I may have been a little hasty in saying that it’s a matter of time before Aidan O’Brien matches Bobby Frankel’s Group One winners record.
Champions Day at Ascot would surely prove the ideal scene for such an achievement. But a closer look at the meeting, his options, and more interestingly his record at the event, shows that the Ballydoyle master still has plenty of work to do.
With four Group One’s up for grabs, you’d expect O’Brien to seize his share, especially the way the horses are running at present. Yet Fame And Glory, Minding and Excelebration are the only Ballydoyle winners at the meeting since its inception at Ascot in 2011, with the latter duo both taking the Group One QEII.
Indeed, recent history suggests that the one-mile showpiece will be O’Brien’s best chance of Group One glory. With three victories in the past 10 renewals, he may decide to drop Churchill back in trip in the hope that the dual-Guineas winner can regain the winning thread. He’s lost his last three, including two at a mile-and-a-quarter. The three-year-old is entered in the Champion Stakes, though that appears the tougher assignment, with Cracksman, Barney Roy and Ulysses all set to take their chance. The mile race is no spot-kick, with Ribchester in opposition, but it does look winnable.
There’s also optimism over the chances of Caravaggio, currently second-favourite for the Champions Sprint, a race O’Brien hasn’t won since 1998 (then the Diadem Stakes). He has a rather formidable opponent to overcome in the Clive Cox trained Harry Angel. He has of course defeated Godolphin’s speedster once before at Ascot, when getting up late to take the Commonwealth Cup at the Royal Meeting in June. However, since that success his form has tailed off somewhat, whilst Harry has become a sprinting sensation. There is a glimmer of hope, with HA currently nought from three at the track.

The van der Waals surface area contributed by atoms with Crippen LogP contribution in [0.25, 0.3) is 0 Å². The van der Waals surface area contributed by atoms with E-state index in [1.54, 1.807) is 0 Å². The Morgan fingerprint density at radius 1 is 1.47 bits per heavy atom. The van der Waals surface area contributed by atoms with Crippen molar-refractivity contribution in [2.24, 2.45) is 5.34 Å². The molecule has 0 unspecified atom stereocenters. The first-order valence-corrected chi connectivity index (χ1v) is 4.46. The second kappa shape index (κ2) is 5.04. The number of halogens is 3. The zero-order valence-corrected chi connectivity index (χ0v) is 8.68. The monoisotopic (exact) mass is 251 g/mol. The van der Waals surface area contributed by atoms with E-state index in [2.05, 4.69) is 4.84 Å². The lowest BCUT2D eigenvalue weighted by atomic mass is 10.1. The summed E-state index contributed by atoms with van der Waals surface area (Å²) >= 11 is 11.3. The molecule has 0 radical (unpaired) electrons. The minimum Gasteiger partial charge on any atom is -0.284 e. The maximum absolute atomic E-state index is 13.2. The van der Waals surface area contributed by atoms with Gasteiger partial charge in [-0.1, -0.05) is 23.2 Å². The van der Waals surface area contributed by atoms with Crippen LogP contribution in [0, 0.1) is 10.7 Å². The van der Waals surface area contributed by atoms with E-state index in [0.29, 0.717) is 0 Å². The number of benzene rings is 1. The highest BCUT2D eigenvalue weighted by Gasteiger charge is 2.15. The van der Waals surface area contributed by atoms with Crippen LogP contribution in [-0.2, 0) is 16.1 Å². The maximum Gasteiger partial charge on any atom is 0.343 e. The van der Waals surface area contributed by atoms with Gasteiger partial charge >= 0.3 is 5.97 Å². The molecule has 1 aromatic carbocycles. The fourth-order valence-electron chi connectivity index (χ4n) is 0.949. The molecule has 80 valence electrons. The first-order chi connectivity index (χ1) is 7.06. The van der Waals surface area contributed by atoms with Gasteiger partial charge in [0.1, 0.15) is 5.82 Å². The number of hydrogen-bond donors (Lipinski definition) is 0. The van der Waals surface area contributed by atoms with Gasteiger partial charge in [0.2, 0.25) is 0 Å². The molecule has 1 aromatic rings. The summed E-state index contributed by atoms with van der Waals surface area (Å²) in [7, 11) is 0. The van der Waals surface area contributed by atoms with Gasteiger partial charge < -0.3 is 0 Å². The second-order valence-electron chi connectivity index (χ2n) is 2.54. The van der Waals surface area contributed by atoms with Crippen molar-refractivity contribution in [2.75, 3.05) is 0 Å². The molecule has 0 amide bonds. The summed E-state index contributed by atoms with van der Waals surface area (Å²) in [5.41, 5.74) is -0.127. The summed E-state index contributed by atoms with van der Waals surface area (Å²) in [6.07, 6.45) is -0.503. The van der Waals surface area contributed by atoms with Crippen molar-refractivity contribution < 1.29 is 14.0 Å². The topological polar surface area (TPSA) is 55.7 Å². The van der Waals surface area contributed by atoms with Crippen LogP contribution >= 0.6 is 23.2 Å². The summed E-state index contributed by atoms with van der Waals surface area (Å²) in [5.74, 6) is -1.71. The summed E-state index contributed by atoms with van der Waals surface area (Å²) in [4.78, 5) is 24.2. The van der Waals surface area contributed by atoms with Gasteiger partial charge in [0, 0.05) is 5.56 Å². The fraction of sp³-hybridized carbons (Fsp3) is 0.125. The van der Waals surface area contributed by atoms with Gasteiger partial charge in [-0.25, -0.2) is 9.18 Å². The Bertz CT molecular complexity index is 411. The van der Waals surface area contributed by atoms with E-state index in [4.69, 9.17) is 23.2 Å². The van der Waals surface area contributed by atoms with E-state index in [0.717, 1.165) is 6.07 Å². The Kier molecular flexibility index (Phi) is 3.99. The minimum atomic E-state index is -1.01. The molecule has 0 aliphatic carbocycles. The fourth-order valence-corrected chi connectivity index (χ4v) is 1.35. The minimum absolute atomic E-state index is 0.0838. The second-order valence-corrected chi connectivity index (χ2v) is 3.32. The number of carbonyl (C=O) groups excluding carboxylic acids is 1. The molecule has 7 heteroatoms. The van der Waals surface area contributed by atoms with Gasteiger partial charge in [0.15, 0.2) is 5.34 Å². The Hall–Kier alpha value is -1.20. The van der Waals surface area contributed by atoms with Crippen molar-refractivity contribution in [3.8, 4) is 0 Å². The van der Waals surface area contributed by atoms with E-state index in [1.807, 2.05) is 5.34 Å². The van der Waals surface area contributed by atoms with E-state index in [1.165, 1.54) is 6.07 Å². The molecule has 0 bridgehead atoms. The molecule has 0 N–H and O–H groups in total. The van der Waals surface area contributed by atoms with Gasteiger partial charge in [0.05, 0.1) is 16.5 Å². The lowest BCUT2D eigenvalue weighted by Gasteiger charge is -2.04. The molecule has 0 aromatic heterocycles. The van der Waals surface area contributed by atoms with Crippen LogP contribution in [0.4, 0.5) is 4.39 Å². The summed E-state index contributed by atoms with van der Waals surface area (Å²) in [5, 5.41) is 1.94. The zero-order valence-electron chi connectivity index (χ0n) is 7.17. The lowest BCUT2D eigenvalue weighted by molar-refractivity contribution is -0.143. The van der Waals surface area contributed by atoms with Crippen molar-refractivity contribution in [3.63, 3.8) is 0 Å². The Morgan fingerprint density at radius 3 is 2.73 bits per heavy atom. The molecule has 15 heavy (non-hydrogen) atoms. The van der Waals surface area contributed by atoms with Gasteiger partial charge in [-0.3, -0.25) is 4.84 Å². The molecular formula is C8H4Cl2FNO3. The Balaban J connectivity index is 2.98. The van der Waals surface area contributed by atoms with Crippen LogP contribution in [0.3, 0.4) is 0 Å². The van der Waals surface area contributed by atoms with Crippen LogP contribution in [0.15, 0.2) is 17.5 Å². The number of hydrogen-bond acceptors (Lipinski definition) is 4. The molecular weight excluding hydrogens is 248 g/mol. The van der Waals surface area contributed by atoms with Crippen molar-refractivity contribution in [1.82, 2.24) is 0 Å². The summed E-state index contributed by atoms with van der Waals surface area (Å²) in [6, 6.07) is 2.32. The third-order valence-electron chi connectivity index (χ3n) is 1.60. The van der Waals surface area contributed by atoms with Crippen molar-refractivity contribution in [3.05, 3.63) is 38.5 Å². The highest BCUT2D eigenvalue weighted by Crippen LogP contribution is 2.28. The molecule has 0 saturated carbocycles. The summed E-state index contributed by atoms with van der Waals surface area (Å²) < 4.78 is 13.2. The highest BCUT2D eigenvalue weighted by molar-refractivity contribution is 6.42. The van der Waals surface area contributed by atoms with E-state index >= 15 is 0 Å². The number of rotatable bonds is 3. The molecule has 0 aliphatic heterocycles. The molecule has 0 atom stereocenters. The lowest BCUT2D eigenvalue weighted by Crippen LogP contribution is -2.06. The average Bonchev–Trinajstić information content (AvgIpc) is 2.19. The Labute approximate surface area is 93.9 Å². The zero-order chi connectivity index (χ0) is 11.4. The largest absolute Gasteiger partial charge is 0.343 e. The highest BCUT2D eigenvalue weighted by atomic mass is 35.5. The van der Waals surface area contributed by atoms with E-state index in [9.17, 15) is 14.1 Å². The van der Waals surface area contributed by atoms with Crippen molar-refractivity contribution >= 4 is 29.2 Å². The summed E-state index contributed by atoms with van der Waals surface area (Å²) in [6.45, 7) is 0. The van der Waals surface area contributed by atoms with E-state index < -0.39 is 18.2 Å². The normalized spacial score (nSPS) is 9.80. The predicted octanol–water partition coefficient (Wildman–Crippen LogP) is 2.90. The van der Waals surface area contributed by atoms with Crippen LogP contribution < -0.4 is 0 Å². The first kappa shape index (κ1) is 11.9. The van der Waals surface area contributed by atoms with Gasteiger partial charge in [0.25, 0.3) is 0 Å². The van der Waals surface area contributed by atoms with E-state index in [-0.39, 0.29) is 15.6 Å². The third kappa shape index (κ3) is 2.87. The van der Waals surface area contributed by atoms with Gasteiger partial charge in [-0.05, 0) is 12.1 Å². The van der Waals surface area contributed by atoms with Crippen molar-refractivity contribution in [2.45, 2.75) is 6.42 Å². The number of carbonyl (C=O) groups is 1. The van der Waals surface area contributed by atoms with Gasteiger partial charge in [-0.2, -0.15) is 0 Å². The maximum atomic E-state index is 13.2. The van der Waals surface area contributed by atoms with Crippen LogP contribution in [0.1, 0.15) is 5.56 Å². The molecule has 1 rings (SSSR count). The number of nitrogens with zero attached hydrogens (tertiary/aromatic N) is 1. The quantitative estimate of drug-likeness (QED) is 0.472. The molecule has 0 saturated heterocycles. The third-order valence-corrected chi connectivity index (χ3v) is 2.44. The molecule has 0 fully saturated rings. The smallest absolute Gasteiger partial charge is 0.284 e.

Hydrangea looks likely to be O’Brien’s only representative in the Fillies and Mares, with both Rhododendron and Seventh Heaven waiting for the Breeders’ Cup. It will be her first attempt at a mile-and-a-half, and she’s far from certain to see out the trip. She looked a non-stayer in the Nassau at 10 furlongs, though came close to landing the Prix de l’Opera over the same distance at Chantilly. Her best performance came at a mile when winning the Matron Stakes at Leopardstown. She’s no mug, but this looks a tough challenge.
Should Churchill revert to the mile, Ballydoyle’s hopes in the Champion Stakes will rest with Highland Reel and Cliffs Of Moher. The former would have a decent shout if the ground remained decent. The faster the better for HR, and it’s worth remembering that he won the Prince Of Wales’s Stakes over course and distance back in June, beating Ulysses in the process. He’s a player if the rain stays away.
Cliffs Of Moher is much harder to fancy. Twice hammered by Ulysses over the summer, he was then well beaten in the Irish Champion Stakes at Leopardstown. He was a place ahead of Cracksman at Epsom, but has failed to improve, whilst Gosden’s colt looks hugely progressive. This is another race to have eluded O’Brien over the years.
It was a surprise to many when the name of Winter was missing from the Champions Day declarations. Failing to spark at home since her Arc run, her omission is a blow, and had she been entered in either the QEII or the Champions Stakes she would undoubtedly have been well-fancied.
Despite such a successful summer, and the wealth of talent at his disposal, O’Brien now appears dependant on a pair of colts that were the leading lights as juveniles a year ago. Plenty of water has passed under plenty of bridges, but if O’Brien is to surpass Bobby Frankel’s world record this weekend, he is likely to need Caravaggio and Churchill to return to their brilliant best.